“My perception of women in the oil and gas sector is that to succeed, they turn into boys,” says one woman, a former oil patch exec. “And that’s not really shocking, right? When I look around at who I can emulate – there are very, very few women who are older than me who I can look up to as role models. So who do I, by default, look up to? The men. And who do I emulate? And what does that perpetuate?”
And now your ego’s a bit bruised because you’re inferring that I’m calling you a bad role model, for me, for her. Well … you are. You don’t have a uterus. And, more than likely, your career didn’t suffer a setback, slowdown or derailment when your wife started having babies.
So here’s the situation. I’m purposefully not leading you down any paths that talk about the strengths and benefits of gender diverse (and otherwise) corporate cultures and decision-making environments. You either get that or you don’t, and if you don’t at this point, the rest of us just have to wait for you to retire while the world moves on. I want you to focus, hyper-focus, on this: half your talent pipeline has a uterus. The perpetuation of the human species relies on many of them choosing to grow a child or two in that organ; the economic well-being of the country depends on women being a contributing part of the labour force; the financial success of your corporation depends on leveraging their talent, on keeping, grooming and using the best of them.
And this will inevitably happen: many of your talented, top performing, best-suited-for-leadership women will have babies. It’s kind of a basic biological thing. One of the studies Stephen Dubner and Steve Levitt examine in Freakonomics looks at the steadily widening wage gap between male and female MBA graduates. The researchers’ conclusion: “The big issue seems to be that many women, even those with MBAs, love kids.”
Now add this to the equation: the other half of your talent pipeline? The daddies? They love their kids too. A recent study by Catalyst shows that half of all high-potential employees, regardless of gender, want flexible work arrangements from their employers; 30 per cent report using such arrangements frequently, very frequently or always – and leaving workplaces that don’t offer such flexibility. When your high potentials, male or female, are withdrawing or downsizing their contributions to your corporation because you don’t know how to keep them – you lose. You fill your talent pipeline with who is left, with no guarantee that it’s the best ones. It’s just the ones willing to put up with the status quo.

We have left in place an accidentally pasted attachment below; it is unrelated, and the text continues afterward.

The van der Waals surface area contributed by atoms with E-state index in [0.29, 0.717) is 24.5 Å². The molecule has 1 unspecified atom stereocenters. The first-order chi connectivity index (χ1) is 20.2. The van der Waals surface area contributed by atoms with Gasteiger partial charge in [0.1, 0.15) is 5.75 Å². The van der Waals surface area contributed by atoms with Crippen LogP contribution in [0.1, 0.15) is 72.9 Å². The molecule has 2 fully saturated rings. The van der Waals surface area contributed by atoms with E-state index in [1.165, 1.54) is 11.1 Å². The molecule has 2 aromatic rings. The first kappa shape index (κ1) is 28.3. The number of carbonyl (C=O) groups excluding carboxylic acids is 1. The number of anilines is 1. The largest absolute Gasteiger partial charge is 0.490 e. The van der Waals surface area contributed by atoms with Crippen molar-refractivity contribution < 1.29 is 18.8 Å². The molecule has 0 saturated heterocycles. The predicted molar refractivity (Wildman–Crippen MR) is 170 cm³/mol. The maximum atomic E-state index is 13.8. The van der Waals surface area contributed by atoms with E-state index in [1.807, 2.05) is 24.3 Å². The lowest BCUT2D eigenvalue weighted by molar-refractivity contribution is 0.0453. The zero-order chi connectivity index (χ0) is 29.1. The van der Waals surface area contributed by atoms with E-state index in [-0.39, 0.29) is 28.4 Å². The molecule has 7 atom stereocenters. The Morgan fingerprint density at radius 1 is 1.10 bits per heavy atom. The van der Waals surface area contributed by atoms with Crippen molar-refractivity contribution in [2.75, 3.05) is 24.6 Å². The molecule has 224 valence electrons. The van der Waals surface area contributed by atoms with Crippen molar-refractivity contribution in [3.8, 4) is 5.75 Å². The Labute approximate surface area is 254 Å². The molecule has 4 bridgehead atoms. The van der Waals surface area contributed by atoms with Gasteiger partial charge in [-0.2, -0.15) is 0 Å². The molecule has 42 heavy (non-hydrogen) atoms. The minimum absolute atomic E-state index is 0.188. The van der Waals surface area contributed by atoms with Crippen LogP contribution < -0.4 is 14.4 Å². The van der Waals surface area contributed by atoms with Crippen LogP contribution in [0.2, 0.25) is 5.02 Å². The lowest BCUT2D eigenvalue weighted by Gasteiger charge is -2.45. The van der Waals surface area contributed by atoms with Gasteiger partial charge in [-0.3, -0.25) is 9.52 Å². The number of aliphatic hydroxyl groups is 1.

Do you know who gives you the best competitive advantage, who will challenge your organization’s unspoken assumptions, who thinks outside the proverbial box and will point out opportunities that will crush your competition? The people who don’t put up with the status quo.
In other words: the women, and the men, who leave.
The lecture’s almost over. Actually, you can leave. I don’t need you for the next part. The cultural-institutional change Corporate Canada and the oil patch needs to see must come from the top. If you continue as you always have, this next part is for the top millennials – boys and girls both. Your boomer bosses, they call you lazy. I know you’re not. And you’re not stupid, either. You’re not going to do the thing that doesn’t work. So listen, darlings. This is how you change a culture: you stay. And you make demands. Look at what you need to succeed on the corporate ladder and at home, in your family, in your whole life. And ask for it. Ask loudly, repeatedly. If you don’t ask, you definitely won’t get. If you ask, and get, you’ve started to transform the culture.
Only caveat: you’ve got to perform. It’s top performers who rewrite the rules for everyone else. It’s like noblesse oblige, corporate-style. Got it? Now off you go. Transform the oil patch, Corporate Canada, and the world.
- Women in Gas, Mining & Oil in Australia, Canada & the US (Catalyst, September 24, 2012), catalyst.org
- The Great Debate: Flexibility v.s Face Time–Busting the Myths Behind Flexible Work Arrangements (Catalyst 2013), catalyst.org
- PricewaterhouseCoopers: PwC’s NextGen: A Global Generational Study: Evolving Talent Strategy to Match the New Workforce Reality (2013)